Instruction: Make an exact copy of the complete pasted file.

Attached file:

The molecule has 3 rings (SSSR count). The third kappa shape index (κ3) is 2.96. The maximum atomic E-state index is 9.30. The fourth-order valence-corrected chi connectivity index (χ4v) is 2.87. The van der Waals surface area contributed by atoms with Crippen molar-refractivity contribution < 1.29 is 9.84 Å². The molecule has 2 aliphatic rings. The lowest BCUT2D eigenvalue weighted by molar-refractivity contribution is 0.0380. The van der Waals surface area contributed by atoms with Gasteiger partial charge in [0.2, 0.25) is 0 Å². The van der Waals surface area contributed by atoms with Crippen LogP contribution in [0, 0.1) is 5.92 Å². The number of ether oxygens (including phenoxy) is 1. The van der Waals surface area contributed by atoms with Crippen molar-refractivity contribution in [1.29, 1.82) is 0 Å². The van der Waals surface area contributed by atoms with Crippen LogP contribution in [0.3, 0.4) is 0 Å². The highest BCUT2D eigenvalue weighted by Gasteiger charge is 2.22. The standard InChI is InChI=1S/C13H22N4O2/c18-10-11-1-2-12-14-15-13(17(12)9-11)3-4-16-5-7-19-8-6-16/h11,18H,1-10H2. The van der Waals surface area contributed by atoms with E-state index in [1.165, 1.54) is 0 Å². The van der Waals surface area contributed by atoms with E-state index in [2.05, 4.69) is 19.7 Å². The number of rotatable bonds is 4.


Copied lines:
The molecule has 3 rings (SSSR count). The third kappa shape index (κ3) is 2.96. The maximum atomic E-state index is 9.30. The fourth-order valence-corrected chi connectivity index (χ4v) is 2.87. The van der Waals surface area contributed by atoms with Crippen molar-refractivity contribution < 1.29 is 9.84 Å². The molecule has 2 aliphatic rings. The lowest BCUT2D eigenvalue weighted by molar-refractivity contribution is 0.0380. The van der Waals surface area contributed by atoms with Gasteiger partial charge in [0.2, 0.25) is 0 Å². The van der Waals surface area contributed by atoms with Crippen LogP contribution in [0, 0.1) is 5.92 Å². The number of ether oxygens (including phenoxy) is 1. The van der Waals surface area contributed by atoms with Crippen molar-refractivity contribution in [1.29, 1.82) is 0 Å². The van der Waals surface area contributed by atoms with Crippen LogP contribution in [0.3, 0.4) is 0 Å². The highest BCUT2D eigenvalue weighted by Gasteiger charge is 2.22. The standard InChI is InChI=1S/C13H22N4O2/c18-10-11-1-2-12-14-15-13(17(12)9-11)3-4-16-5-7-19-8-6-16/h11,18H,1-10H2. The van der Waals surface area contributed by atoms with E-state index in [1.165, 1.54) is 0 Å². The van der Waals surface area contributed by atoms with E-state index in [2.05, 4.69) is 19.7 Å². The number of rotatable bonds is 4.